In the fall of 2010, Cameron committed to make what was then going to be two more Avatar movies, with the unusual deal provision that Fox would co-fund, with Cameron, a nonprofit, the Avatar Foundation, to support Indigenous rights and the environment. Fox triumphantly announced a release date for the first sequel: December 2014. “I never really believed in any of the dates that they amused themselves by announcing,” Cameron says. After he returned from the Mariana Trench in 2012, Cameron started to think seriously about the movies, spending the first several months just jotting down notes — ideas for creatures, cultures, themes. Inspired by the experience he had producing the early 2000s sci-fi TV show for Fox, Dark Angel, he convened a TV-style writers room in mid-2013. “I walked in on day one and plopped down 800 pages of notes and said, ‘Do your homework, and we’ll meet next week.’” Eventually, he handed writing duties for Avatar 2 to Rick Jaffa and Amanda Silver, the married screenwriting duo behind the successful reboot of the Planet of the Apes series, with whom he shares screenplay credit. Ultimately, the writing process, which included finishing all four scripts before calling “action” on anything, took four years. Cameron finally started production on Avatar 2 in September 2017.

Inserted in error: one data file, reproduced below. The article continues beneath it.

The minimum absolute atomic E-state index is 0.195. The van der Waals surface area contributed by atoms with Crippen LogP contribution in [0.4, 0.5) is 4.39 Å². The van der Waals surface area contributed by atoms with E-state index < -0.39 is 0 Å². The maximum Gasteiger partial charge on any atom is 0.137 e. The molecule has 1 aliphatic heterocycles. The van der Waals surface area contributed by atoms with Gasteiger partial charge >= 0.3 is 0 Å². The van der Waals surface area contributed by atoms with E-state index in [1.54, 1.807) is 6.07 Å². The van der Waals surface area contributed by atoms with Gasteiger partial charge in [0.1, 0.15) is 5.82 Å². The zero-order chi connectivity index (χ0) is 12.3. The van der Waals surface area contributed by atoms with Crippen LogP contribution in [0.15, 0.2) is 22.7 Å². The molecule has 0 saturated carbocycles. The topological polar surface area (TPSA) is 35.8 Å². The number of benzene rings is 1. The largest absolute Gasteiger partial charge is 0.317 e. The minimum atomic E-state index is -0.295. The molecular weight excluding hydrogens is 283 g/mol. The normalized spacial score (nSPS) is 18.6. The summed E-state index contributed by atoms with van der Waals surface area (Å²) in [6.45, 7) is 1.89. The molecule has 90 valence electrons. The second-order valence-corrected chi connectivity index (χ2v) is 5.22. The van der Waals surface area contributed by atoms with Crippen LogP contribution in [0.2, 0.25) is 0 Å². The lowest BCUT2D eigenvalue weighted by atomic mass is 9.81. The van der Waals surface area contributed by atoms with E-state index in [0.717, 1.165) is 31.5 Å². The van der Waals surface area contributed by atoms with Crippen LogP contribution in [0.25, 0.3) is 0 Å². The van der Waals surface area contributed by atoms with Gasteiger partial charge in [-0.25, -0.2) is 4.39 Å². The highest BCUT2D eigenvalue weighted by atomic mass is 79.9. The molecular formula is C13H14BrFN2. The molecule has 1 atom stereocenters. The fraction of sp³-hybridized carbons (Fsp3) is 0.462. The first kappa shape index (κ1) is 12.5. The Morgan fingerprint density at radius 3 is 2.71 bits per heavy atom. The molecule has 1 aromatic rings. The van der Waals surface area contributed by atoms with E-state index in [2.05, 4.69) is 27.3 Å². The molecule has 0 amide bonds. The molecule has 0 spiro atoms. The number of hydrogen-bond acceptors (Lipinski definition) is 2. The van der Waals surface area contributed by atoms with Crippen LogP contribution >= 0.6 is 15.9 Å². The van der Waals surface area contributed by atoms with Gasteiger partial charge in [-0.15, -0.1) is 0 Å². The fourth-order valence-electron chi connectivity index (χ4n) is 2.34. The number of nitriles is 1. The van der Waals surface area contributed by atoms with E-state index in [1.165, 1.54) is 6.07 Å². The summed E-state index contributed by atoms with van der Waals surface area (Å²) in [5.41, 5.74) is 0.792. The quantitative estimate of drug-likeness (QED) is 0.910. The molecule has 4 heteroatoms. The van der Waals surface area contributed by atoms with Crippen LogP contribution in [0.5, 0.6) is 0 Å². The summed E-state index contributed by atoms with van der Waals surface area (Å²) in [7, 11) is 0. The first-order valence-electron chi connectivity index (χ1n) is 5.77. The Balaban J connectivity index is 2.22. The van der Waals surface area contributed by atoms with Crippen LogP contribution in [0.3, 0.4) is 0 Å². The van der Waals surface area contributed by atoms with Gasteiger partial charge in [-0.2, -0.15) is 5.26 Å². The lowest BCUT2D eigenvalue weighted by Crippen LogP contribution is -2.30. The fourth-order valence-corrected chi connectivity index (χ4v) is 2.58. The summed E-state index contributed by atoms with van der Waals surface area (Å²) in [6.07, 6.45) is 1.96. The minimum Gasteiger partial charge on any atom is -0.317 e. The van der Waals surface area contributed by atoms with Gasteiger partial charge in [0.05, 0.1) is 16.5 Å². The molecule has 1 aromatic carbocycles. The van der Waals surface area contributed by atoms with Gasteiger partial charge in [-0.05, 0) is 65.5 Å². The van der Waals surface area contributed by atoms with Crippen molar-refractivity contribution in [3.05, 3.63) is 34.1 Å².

Just three months after Cameron started shooting, Pandora suddenly found itself under new ownership, when Disney bought Fox for $71.3 billion. In some ways, Disney was an ideal home — the studio had already spent $500 million on a Pandora attraction at its theme park in Florida, and so was invested in Avatar succeeding. Disney was also moving in the direction of releasing fewer films theatrically, but bigger ones, the spectacle-driven kind Cameron is uniquely equipped to make. And Cameron and Disney had been flirting for years: Back in 2005, when Fox was wavering over whether to greenlight the first Avatar, Cameron and Landau had invited then-CEO Bob Iger, studio chief Dick Cook and CFO Alan Bergman to their soundstage in Playa Vista to watch some test footage. “We walked out of that and we said, ‘We have to have it,’” says Bergman, now chairman of Disney Studios Content. “Sitting there in that screening room, I’d never seen anything like it. The world, Jake’s character. It was so unique.” Disney started negotiations to make Avatar, which sparked Fox to convince its financial partners to raise their investments in the film, and ultimately Cameron stayed at the studio he had been in the trenches with for decades, on Titanic, True Lies and Aliens. In March 2019, when the Disney/Fox deal closed, one of the first things Bergman says he did was meet with Cameron and Landau. “I said, ‘See, Jim, we had to buy the company to get the next Avatar.’”